The opponents, surrounding property owners, as well, did not contradict the proponents' testimony regarding Mr. Shoemaker's popularity, the appearance of the "modular home," or his motivation for moving to the lot. Their sole objection was that even though the lot had been "subdivided," there would be two principal buildings on one lot, contrary to the Zoning Ordinance. They felt that if this were allowed in one case, it would be allowed elsewhere in the neighborhood.
At the conclusion of testimony, the case was continued for a week to await the Planning Commission's advisory report. The Board's secretary was directed to make sure the Shoemakers and their neighbors were notified.
The second hearing, a special meeting, was held on April 30. Testimony both for and against the proposed variance was taken, but the record on appeal does not contain a transcript of the proceedings. In his brief, the appellant Mueller lists the witnesses who he says testified. Among them was Clifford Armour. The appellees do not dispute the fact that a hearing was held on April 30.
On May 28, the Board held a regular meeting. The Planning Commission's advisory report was read, recommending that the proposed variance be denied. The reasons given were the Shoemakers' failure to complete a standard questionnaire, two principal buildings would be on one lot in violation of an ordinance, the lot was allegedly subdivided without city approval in violation of an ordinance, the subdivided lot would not have sufficient frontage in violation of an ordinance, the proposed use was not compatible with the neighborhood and no proper connection with the city sewer was shown. The Board chose to ignore the report, stating that its sole concern was whether a variance from the frontage requirement should be granted. On that issue, the Board voted four in favor with one abstention to grant the variance for so long as Mr. Shoemaker needed to use the lot as his home. There was a brief discussion of the "hardship" to the Shoemakers caused by the frontage requirement, but there were no formal findings of fact with regard to this issue or any other surrounding the granting of the variance.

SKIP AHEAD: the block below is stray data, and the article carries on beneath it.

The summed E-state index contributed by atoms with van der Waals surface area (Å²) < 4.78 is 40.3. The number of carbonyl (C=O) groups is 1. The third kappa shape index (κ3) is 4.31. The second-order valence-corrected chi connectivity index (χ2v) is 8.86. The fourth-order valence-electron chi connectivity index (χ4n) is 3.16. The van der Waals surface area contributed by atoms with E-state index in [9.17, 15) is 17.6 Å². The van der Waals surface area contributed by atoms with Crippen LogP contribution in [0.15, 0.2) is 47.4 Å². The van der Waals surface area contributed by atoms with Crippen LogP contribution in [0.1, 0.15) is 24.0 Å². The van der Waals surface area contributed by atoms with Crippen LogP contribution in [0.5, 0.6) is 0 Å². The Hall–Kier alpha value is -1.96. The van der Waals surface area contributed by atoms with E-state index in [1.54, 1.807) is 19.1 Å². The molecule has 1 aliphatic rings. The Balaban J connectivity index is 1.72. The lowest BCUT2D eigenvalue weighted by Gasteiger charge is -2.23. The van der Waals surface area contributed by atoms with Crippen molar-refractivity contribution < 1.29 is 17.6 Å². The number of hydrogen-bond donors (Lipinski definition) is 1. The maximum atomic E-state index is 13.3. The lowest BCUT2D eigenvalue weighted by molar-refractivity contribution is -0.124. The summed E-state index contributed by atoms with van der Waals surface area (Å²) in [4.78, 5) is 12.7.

Following the allowance of the variance, the plaintiffs sought judicial review of the Board's determination. The court, after a hearing, issued an order setting aside the Board's action.
The court first found that the Zoning Board of Appeals failed to comply with sections 7.03 and 7.05(c) of the Zoning Ordinance of Fairview Heights in that notice was not given to all interested parties and the plaintiffs of the April 23 meeting. Section 7.03 provides that "The Board shall select a reasonable time and place for the hearing of the appeal and give due notice thereof to the parties * * *." The specific type of notice required in the instant case where a use variance is sought is described in section 7.05(c):
"Notice and Hearing. No action of the Board of Zoning Appeals shall be taken on any case until after notice has been given that public hearing has been held as follows:
(1) A notice of the time and date of said hearing and a brief summary of explanation of the subject matter of the hearing shall be posted in three prominent places within the city or shall be published in the newspaper of general circulation within the village within at least fifteen (15) days prior to the hearing date.